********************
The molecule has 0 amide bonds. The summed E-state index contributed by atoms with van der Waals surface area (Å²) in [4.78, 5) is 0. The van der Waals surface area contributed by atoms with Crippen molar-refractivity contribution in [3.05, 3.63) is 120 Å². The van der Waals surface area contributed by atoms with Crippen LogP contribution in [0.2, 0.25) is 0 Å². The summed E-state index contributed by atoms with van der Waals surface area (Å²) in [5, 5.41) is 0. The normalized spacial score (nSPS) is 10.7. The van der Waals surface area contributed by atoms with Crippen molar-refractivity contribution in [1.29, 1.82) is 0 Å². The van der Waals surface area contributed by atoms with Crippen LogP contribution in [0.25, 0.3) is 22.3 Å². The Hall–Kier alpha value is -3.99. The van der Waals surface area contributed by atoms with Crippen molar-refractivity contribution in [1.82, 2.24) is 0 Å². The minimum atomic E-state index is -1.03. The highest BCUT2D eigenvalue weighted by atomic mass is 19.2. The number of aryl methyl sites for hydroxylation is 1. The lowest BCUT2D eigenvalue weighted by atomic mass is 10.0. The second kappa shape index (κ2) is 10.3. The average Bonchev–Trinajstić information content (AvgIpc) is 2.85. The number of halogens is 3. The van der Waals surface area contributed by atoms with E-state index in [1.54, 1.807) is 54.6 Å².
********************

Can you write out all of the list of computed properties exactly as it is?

The molecule has 0 amide bonds. The summed E-state index contributed by atoms with van der Waals surface area (Å²) in [4.78, 5) is 0. The van der Waals surface area contributed by atoms with Crippen molar-refractivity contribution in [3.05, 3.63) is 120 Å². The van der Waals surface area contributed by atoms with Crippen LogP contribution in [0.2, 0.25) is 0 Å². The summed E-state index contributed by atoms with van der Waals surface area (Å²) in [5, 5.41) is 0. The normalized spacial score (nSPS) is 10.7. The van der Waals surface area contributed by atoms with Crippen molar-refractivity contribution in [1.29, 1.82) is 0 Å². The van der Waals surface area contributed by atoms with Crippen LogP contribution in [0.25, 0.3) is 22.3 Å². The Hall–Kier alpha value is -3.99. The van der Waals surface area contributed by atoms with Crippen molar-refractivity contribution in [1.82, 2.24) is 0 Å². The minimum atomic E-state index is -1.03. The highest BCUT2D eigenvalue weighted by atomic mass is 19.2. The number of aryl methyl sites for hydroxylation is 1. The lowest BCUT2D eigenvalue weighted by atomic mass is 10.0. The second kappa shape index (κ2) is 10.3. The average Bonchev–Trinajstić information content (AvgIpc) is 2.85. The number of halogens is 3. The van der Waals surface area contributed by atoms with E-state index in [1.54, 1.807) is 54.6 Å².